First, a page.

What better way to commemorate Christianity’s arrival in Ireland and Irish heritage than by getting plastered with your besties while sporting green face paint and a leprechaun hat? Technically you could become an unflattering stereotype on St. Patrick’s Day, but why not up your game? Enough with the sophomoric green beer, the obligatory corned beef and cabbage, and the most egregious offender – the sloppy friend who doesn’t know their limits. Granted we’ve all done this, but maybe it’s time for something new this year.
Instead, think weekend-long events like block parties around the city, free March Madness practice viewings, a special WaterFire, St. Paddy’s 5Ks, caches of Irish literature and month-long Irish history exhibits, just to name a few. Forget amateur hour and up your game this month by learning a little bit more of the history behind it, and the people it represents.
Prep For Game Day
During the week of St. Paddy’s Day, Providence is getting in on the March Madness action by hosting some NCAA Men’s Division 1 Basketball games. For the uninitiated, the tournament pits 68 college teams against each other in single elimination challenges, and Providence is hosting games on March 17 and 19 at The Dunk (1 La Salle Square. 331-6700, DunkinDonutsCenter.com). However, on March 16 anyone can stop by and watch team practice for free.
During the practices and games, no drinking is allowed inside The Dunk, which means that when the fans egress onto the streets, they will be thirsty.
Neighborhood restaurants and bars are planning on blocking off some streets for neighborhood block parties after the games. Looks like you should come hungry and thirsty (GoProvidence.com).
On March 18, plan on staying in the city and enjoy a Slam Dunk WaterFire (WaterFire.org) in honor of March Madness. Stroll around Waterplace Park, take in the surroundings and stop by little Dunkin’ Donuts popups scattered throughout.
5K Your Heart Out
For the exercise inclined, there are active ways to celebrate St. Paddy’s Day. Starting in Pawtucket on March 5, the Guinness Tour de Patrick (TourDePatrick.com) kicks off its three-part race series with the Guinness 5K (11am. Pawtucket City Hall, 137 Roosevelt Avenue, Pawtucket). Then on March 19, the Guinness St. Pat’s 5K returns to the State House (11am. 82 Smith Street). Finally, the Tour de Patrick concludes with the Guinness Shamrock Shuffle 5K on March 26 in North Kingstown (10am. North Kingstown High School, 150 Fairway Drive, North Kingstown).
Stories of the Irish
Sure, downing a Guinness can make you feel Irish for a day, but what if you had the chance to dive into Irish culture and understand the people behind the holiday? Well, you can at Providence Public Library (150 Empire Street. 455-8000, ProvLib.com). The library houses The George W. Potter and Alfred M. Williams Memorial Collection on Irish Culture. The collection is rich with Irish poetry, specifically of the late 19th century, and Irish broadside ballads of the same period.
All the Parades
The nice thing about the St. Patrick’s Day parades this year is that they fall on different Saturdays. Expect to enjoy marching bands, fife and drum corps, historical reenactors, police and fire units, boy scouts and girl scouts (you get the idea) on Saturdays throughout the month. Begin in Pawtucket on March 5 for their parade at 12pm. Starting at Jenks Junior High School and ending at Pawtucket City Hall, make sure to catch the after party at the Pawtucket Armory starting around 1pm (Facebook.com/PawtucketstPatsParade).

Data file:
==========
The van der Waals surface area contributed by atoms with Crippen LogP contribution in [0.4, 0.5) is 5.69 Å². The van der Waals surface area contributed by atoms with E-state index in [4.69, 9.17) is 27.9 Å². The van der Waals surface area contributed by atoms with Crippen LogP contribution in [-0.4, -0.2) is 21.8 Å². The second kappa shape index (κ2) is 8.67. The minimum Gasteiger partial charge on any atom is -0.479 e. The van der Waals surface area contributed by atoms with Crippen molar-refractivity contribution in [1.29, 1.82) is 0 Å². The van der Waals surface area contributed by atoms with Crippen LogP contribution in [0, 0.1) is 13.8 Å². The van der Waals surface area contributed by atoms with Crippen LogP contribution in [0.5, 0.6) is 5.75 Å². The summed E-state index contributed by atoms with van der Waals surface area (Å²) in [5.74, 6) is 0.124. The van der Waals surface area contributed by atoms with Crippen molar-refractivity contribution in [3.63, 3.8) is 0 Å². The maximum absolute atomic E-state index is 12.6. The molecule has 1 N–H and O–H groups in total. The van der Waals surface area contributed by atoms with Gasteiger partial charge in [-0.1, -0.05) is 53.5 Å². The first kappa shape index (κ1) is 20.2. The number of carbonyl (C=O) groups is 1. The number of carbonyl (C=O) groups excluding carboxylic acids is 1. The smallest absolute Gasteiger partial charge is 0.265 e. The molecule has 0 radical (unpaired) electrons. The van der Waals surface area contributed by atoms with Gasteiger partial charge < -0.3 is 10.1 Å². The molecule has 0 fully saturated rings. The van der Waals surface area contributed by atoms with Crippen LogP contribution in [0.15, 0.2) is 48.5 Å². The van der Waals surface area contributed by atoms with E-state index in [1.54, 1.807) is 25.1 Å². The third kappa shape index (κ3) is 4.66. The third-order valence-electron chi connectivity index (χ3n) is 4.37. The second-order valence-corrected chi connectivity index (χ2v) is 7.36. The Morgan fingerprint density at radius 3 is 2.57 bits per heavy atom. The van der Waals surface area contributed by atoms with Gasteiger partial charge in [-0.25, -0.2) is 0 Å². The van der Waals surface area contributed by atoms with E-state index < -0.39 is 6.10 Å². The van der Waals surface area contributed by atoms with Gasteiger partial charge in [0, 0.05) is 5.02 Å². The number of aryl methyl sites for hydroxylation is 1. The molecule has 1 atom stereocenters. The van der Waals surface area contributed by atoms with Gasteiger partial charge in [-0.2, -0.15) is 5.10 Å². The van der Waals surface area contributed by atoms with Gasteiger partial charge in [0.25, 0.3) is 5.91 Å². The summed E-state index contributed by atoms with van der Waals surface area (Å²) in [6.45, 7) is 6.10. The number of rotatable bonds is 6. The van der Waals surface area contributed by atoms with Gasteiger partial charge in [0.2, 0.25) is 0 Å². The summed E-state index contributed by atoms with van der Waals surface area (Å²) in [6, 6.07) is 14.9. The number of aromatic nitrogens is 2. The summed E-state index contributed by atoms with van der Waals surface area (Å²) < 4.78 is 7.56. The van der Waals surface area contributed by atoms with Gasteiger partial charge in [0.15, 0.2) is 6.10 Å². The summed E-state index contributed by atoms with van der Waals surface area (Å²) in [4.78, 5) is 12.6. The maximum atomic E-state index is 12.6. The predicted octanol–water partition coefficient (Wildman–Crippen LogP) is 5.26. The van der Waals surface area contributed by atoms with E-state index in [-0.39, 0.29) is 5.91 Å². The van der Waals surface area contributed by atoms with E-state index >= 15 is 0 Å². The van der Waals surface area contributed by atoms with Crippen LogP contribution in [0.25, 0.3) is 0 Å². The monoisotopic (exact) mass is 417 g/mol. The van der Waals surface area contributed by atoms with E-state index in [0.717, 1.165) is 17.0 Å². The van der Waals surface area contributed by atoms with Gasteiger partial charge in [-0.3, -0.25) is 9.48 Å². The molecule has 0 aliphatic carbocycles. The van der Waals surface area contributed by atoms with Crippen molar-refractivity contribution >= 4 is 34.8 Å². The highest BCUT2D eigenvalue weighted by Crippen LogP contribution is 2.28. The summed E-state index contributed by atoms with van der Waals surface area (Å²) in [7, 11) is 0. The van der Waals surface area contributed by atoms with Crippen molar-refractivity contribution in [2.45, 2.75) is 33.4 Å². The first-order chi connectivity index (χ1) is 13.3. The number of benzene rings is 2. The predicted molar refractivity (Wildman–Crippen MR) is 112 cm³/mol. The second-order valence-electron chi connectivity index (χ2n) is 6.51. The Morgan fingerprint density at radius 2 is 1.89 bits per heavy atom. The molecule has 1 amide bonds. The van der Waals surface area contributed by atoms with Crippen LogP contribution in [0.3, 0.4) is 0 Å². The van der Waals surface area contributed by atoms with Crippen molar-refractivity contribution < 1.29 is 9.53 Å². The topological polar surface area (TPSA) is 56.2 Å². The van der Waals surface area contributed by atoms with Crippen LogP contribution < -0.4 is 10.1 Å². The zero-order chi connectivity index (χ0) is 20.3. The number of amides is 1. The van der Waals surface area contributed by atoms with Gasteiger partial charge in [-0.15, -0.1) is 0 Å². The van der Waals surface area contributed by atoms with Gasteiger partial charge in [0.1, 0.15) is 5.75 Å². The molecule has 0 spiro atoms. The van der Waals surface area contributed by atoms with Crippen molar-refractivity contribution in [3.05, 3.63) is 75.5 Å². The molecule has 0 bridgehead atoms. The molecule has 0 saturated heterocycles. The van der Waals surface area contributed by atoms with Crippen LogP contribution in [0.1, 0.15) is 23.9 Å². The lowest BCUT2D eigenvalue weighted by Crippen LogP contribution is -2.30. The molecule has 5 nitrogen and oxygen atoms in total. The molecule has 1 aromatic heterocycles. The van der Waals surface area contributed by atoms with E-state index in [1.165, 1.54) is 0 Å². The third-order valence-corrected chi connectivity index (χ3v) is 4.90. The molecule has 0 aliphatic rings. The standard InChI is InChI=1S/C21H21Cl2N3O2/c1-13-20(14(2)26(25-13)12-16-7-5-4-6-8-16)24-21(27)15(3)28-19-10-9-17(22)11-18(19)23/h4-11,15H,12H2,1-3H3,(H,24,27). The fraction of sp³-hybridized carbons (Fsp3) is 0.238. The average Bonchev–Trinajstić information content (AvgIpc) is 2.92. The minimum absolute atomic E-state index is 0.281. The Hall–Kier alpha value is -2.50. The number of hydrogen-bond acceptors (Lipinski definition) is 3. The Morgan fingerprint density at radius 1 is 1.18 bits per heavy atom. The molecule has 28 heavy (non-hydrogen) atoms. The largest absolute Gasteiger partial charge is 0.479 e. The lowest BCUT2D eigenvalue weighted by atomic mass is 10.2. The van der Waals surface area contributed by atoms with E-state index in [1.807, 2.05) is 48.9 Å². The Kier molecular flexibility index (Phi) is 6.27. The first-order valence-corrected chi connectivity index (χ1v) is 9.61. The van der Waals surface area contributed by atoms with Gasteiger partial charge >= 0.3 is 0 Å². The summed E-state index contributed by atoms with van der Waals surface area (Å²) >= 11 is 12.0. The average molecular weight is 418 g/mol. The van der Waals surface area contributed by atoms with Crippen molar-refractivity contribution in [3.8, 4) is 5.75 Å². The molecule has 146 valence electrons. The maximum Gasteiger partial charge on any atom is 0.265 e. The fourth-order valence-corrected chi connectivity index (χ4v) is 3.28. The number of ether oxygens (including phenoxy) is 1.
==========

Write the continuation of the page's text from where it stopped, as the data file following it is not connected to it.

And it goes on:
Then, head to Newport for their 60th Annual St. Patrick’s Day parade, rain or shine, on March 12. Festivities begin at 11am at Newport City Hall and proceeds to Saint Augustine’s Church on Carroll Avenue (NewportIrish.com). Finally, on March 19 the Providence parade kicks into high gear at 12pm on the steps of the State House and winds its way through downtown (ProvidenceStPatricksParade.org).
Celebrate Irish History All Month
Did you know that March is Newport Irish Heritage Month? The Museum of Newport Irish History (648 Lower Thames Street, Newport. 847-7201, NewportIrishHistory.org) is the perfect place to learn about the Irish immigration to Newport County from the 1600s and the impact it’s had on the present day community. The museum also offers the opportunity to see what contributions Irish descendants made to the local community.
Stop by the exhibits at the Interpretive Center to check out maps, videos, artifacts and photographs that center on life in the current Irish community. There are even photos of the construction of Fort Adams, which was built with Irish immigration labor.
Keep it 100 at Breakfast
If you haven’t had yourself a proper Irish breakfast, now’s the time. In pretty much any corner of the state you can find a place to get bangers, beans, brown or soda bread, eggs, tomatoes, piles of meat, etc. If you’re in the Providence area, head to Murphy’s Law (2 George Street, Pawtucket. 724-5522, MurphysLawRI.com) for their Full Irish Breakfast with two eggs, two pieces of Irish bacon, black and white pudding, fried tomatoes and mushrooms, and beans and toast. In the South County? No problem. Check out Kelley’s Deli (116 Granite Street, Westerly. 596-9896, KelleysDeliRI.com) for their version of an Irish Breakfast with two eggs any style with Irish bangers, Irish potato cakes and toast. If you’re going to be in Newport for the parade, you might as well start the day with Seamus’ Irish Breakfast at Buskers Pub (178 Thames Street, Newport. 846-5856, BuskersPub.com). It’s got eggs, rashers, bangers, black and white pudding, Irish baked beans and a grilled tomato.